People with personality disorders are often high functioning, but their interpersonal vulnerabilities and self-sabotaging behaviors can put them beyond the reach of most mental health clinics. Mount Sinai’s Center for the Intensive Treatment of Personality Disorders welcomes these patients—often in full crisis mode at the time they seek help—and has become the largest treatment center in the New York metropolitan area and a major referral site. It is also one of the most unique and successful programs of its kind in the country.
“We conceptualize disorders of personality as interpersonal/relational vulnerabilities,” said Andrew Twardon, PhD, Director of the Center for the Intensive Treatment of Personality Disorders. “As a result, we consider specialized, intensive, group-based treatment to be far more efficacious than individual psychotherapy alone. And that makes our treatment model different from most other treatment centers in the country or the rest of the world.”
What also sets the Center apart is its ability to handle all types and severities of borderline, narcissistic, paranoid, schizotypal, or schizoid personality disorders. Typically, these are treated in outpatient settings or in residential centers through one-on-one, patient-to-provider engagement that often requires many years of treatment and yields limited results. For the last 15 years, Dr. Twardon has been developing a new conceptual and interventional platform for patients with severe and complex personality disorders.
At its core, the Center’s treatment is predicated on intense engagement. “Personality disorders are interpersonal manifestations of complex attachment problems, regulating how people bond and relate with one another,” said Dr. Twardon. “Dysregulations of the attachment system, the relational vulnerabilities, are re-activated when patients join the intensive treatment milieu consisting of daily therapy groups, individual sessions, psychiatric management, community meetings, and crisis interventions.” Primary providers and the clinical team typically work with each patient across all modalities multiple times per week focusing on the exploration and modification of relational, attachment-based, vulnerabilities, and corresponding interpersonal/behavioral problems.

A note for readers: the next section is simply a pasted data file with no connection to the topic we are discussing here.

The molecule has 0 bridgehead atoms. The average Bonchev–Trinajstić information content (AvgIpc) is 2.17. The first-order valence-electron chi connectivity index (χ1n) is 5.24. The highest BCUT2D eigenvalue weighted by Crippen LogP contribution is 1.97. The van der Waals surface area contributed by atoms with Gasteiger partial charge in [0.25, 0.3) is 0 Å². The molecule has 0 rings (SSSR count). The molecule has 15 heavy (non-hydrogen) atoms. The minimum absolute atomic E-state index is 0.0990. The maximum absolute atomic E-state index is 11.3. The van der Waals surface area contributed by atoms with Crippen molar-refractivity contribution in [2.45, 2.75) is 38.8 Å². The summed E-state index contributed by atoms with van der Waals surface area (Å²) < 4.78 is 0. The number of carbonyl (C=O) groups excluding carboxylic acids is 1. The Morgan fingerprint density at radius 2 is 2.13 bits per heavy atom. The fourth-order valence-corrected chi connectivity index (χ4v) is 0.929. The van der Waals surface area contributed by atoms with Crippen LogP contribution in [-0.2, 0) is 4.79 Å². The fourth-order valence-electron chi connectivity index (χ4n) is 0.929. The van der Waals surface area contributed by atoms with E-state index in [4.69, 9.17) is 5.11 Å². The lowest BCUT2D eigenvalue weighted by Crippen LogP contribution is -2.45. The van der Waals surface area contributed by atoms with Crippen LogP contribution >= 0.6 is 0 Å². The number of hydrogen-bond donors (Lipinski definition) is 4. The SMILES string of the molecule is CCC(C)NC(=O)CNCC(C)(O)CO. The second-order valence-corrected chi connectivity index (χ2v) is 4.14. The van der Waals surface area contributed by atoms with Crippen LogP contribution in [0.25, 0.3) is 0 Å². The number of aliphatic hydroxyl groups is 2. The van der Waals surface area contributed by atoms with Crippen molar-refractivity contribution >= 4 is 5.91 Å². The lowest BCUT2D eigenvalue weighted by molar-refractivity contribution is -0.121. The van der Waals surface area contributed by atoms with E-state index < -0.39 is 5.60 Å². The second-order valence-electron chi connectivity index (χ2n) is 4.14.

The Center’s treatment model is flexible. Instead of being locked into a single approach for each patient, it offers a matrix of interventions and techniques that target specific dimensions and symptoms of personality disorders. These evidence-based therapeutic approaches include psychodynamic therapy, which explores both the conscious and unconscious aspects of the person’s symptoms, conflicts, and behavior; dialectical behavior therapy (DBT), which uses cognitive-behavioral treatment for symptoms of borderline personality disorder; and mentalization-based therapy, a specialized approach that examines the patient’s mental representations, attachment patterns, and emotion regulation. The treatment also includes mindfulness and (Zen) meditation training, as well as aspects of Buddhist psychology to help patients improve self-regulation and enhance their capacity for self-transformation and psychological well-being.
“People with personality disorders require highly specialized treatment, and what we provide is, to some extent, a psychological analog of brain surgery," said Dr. Twardon. "We essentially re-open old emotional/psychological wounds, which gives us the unique opportunity to carefully explore and directly address the vulnerability, instead of just patching it up.”
Statistics from an observational study the Center conducted from 2014 to 2016 showed a 57 percent reduction in hospitalizations for the 12-month period before treatment to the 12 months during treatment. Equally impressive is the 84 percent decline in inpatient days over the same period.
“We’ve demonstrated that the mental health field needs to start thinking differently about personality disorders,” said Dr. Twardon. “We’ve managed to treat some of the most complex and severe patients and make them much less interpersonally vulnerable, and that’s a remarkable development because they’re now able to take their lives to a new and better place.”
Andrew Twardon, PhD
Director of the Center for the Intensive Treatment of Personality Disorders, and Assistant Professor of Psychiatry